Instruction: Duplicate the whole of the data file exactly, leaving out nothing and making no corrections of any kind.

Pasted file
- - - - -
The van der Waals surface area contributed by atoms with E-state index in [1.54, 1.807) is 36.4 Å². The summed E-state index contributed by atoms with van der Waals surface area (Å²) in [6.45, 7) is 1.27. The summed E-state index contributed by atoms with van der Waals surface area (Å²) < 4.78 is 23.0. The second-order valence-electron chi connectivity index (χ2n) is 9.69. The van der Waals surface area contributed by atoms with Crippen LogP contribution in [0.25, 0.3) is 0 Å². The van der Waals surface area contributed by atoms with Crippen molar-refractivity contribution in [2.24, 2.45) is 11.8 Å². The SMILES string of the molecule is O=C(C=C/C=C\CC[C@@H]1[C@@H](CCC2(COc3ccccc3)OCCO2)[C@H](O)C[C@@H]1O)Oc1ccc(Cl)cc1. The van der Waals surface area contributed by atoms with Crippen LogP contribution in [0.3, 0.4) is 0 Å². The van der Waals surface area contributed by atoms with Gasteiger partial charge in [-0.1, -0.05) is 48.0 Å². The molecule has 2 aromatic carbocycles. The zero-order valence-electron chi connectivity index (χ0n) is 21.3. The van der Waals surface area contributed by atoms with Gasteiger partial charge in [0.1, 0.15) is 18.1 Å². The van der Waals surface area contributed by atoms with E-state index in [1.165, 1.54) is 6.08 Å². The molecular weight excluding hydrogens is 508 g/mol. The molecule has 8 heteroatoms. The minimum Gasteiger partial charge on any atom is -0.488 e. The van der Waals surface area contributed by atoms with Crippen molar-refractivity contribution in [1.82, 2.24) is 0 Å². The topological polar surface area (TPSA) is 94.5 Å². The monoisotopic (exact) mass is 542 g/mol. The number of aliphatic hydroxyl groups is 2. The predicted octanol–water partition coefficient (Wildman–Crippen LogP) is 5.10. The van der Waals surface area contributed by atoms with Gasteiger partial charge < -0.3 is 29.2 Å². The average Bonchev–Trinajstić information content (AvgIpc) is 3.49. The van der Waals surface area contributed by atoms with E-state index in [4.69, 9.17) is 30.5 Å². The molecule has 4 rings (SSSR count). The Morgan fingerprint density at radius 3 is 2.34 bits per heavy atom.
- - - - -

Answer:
The van der Waals surface area contributed by atoms with E-state index in [1.54, 1.807) is 36.4 Å². The summed E-state index contributed by atoms with van der Waals surface area (Å²) in [6.45, 7) is 1.27. The summed E-state index contributed by atoms with van der Waals surface area (Å²) < 4.78 is 23.0. The second-order valence-electron chi connectivity index (χ2n) is 9.69. The van der Waals surface area contributed by atoms with Crippen LogP contribution in [0.25, 0.3) is 0 Å². The van der Waals surface area contributed by atoms with Crippen molar-refractivity contribution in [2.24, 2.45) is 11.8 Å². The SMILES string of the molecule is O=C(C=C/C=C\CC[C@@H]1[C@@H](CCC2(COc3ccccc3)OCCO2)[C@H](O)C[C@@H]1O)Oc1ccc(Cl)cc1. The van der Waals surface area contributed by atoms with Crippen LogP contribution in [0.3, 0.4) is 0 Å². The van der Waals surface area contributed by atoms with Gasteiger partial charge in [-0.1, -0.05) is 48.0 Å². The molecule has 2 aromatic carbocycles. The zero-order valence-electron chi connectivity index (χ0n) is 21.3. The van der Waals surface area contributed by atoms with Gasteiger partial charge in [0.1, 0.15) is 18.1 Å². The van der Waals surface area contributed by atoms with E-state index in [1.165, 1.54) is 6.08 Å². The molecular weight excluding hydrogens is 508 g/mol. The molecule has 8 heteroatoms. The minimum Gasteiger partial charge on any atom is -0.488 e. The van der Waals surface area contributed by atoms with Crippen molar-refractivity contribution in [1.82, 2.24) is 0 Å². The topological polar surface area (TPSA) is 94.5 Å². The monoisotopic (exact) mass is 542 g/mol. The number of aliphatic hydroxyl groups is 2. The predicted octanol–water partition coefficient (Wildman–Crippen LogP) is 5.10. The van der Waals surface area contributed by atoms with Gasteiger partial charge < -0.3 is 29.2 Å². The average Bonchev–Trinajstić information content (AvgIpc) is 3.49. The van der Waals surface area contributed by atoms with E-state index in [4.69, 9.17) is 30.5 Å². The molecule has 4 rings (SSSR count). The Morgan fingerprint density at radius 3 is 2.34 bits per heavy atom.